U.S. President Barack Obama has defended U.S. policy on Iran, saying Tehran is facing “unprecedented, crippling sanctions” and that the Iranian government is now isolated.
Speaking at a White House news conference Tuesday, Mr. Obama stressed that U.S. and Israeli intelligence officials think the tensions with Iran can still be resolved diplomatically.
He also said world leaders will not permit Iran getting a nuclear weapon.
With respect to speculation that Israel may strike Iran's nuclear facilities, President Obama said Israel is a sovereign nation that has to make decisions about how to preserve its security. He said he is aware of the historical precedents that weigh on Israeli leaders when they think about potential threats to their country.
President Obama also said he does not expect a breakthrough at the first meeting with Iran when the international community resumes talks about its atomic program. Earlier Tuesday, the so-called P5 plus 1 – the five permanent members of the U.N. Security Council and Germany – offered to resume long-stalled negotiations with Iran.
Mr. Obama is facing criticism from Republican presidential candidates regarding his policies on Iran. In speeches to a pro-Israel group in Washington Tuesday, three of the leading Republican hopefuls called for a tougher approach on Iran – from placing warships along the Iranian coast to destroying Iran's nuclear facilities.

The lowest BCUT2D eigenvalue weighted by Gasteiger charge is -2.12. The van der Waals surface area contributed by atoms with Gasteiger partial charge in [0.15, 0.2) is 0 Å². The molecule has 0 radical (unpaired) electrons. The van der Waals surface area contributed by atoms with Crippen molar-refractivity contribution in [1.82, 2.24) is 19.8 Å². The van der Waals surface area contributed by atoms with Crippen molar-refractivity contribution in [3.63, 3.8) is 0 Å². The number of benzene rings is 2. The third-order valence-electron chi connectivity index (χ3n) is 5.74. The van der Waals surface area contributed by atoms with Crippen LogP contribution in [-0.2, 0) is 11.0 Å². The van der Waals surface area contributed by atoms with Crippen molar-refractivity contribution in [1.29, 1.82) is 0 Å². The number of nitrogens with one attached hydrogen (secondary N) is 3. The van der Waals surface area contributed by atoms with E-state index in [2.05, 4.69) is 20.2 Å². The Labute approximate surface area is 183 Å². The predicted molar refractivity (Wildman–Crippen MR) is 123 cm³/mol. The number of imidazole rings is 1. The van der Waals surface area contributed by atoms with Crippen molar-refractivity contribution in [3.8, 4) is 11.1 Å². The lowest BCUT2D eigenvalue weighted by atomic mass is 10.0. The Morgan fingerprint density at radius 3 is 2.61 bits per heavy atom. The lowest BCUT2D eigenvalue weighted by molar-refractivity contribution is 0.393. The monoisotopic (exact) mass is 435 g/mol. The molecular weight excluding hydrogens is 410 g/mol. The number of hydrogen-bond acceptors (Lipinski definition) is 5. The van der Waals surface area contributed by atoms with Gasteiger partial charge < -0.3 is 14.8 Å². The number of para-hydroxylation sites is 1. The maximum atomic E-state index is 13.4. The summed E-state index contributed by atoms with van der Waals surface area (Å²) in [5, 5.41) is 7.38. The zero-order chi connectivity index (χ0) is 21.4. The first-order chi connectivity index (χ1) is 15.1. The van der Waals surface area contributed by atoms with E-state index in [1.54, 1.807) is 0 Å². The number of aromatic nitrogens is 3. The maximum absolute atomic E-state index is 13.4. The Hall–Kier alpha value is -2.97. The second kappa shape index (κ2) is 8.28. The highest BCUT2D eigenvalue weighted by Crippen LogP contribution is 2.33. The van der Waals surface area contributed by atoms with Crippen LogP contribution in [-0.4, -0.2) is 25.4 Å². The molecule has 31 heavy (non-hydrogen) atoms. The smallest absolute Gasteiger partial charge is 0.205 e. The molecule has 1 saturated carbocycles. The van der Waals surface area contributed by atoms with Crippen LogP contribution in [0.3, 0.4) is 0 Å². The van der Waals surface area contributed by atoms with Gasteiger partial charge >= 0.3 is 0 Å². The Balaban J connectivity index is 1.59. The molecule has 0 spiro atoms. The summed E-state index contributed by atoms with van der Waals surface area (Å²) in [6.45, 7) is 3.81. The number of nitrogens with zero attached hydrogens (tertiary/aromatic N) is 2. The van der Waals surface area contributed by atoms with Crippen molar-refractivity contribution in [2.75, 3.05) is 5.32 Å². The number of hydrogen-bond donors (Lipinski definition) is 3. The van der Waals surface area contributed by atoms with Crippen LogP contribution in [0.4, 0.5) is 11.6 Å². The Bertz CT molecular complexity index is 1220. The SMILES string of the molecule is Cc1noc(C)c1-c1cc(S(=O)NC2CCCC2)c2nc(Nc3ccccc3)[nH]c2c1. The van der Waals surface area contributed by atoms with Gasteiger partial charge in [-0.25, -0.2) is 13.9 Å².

President Obama criticized the Republican candidates Tuesday, accusing them of resorting to “bluster and big talk” on the threat from Iran.
In his news conference, Mr. Obama also defended U.S. policy on Syria, where forces loyal to President Bashar al-Assad have been attacking civilian areas.
He called the situation in Syria heartbreaking and outrageous, and said Mr. Assad's actions have been inexcusable. But he said deploying U.S. military forces will not solve the problem, and that Mr. Assad will ultimately be forced from power.
Reporters also asked Mr. Obama about the burning of Qurans in Afghanistan by U.S. troops.
The president said the anger over the accidental burning of Qurans concerns him, but that Afghan leader Hamid Karzai knows the violence directed at American troops is unacceptable. Mr. Obama also said he is confident the U.S. will be able to transfer responsibility for security in Afghanistan to Afghan forces by the 2014 deadline, despite some “bumps in the road.”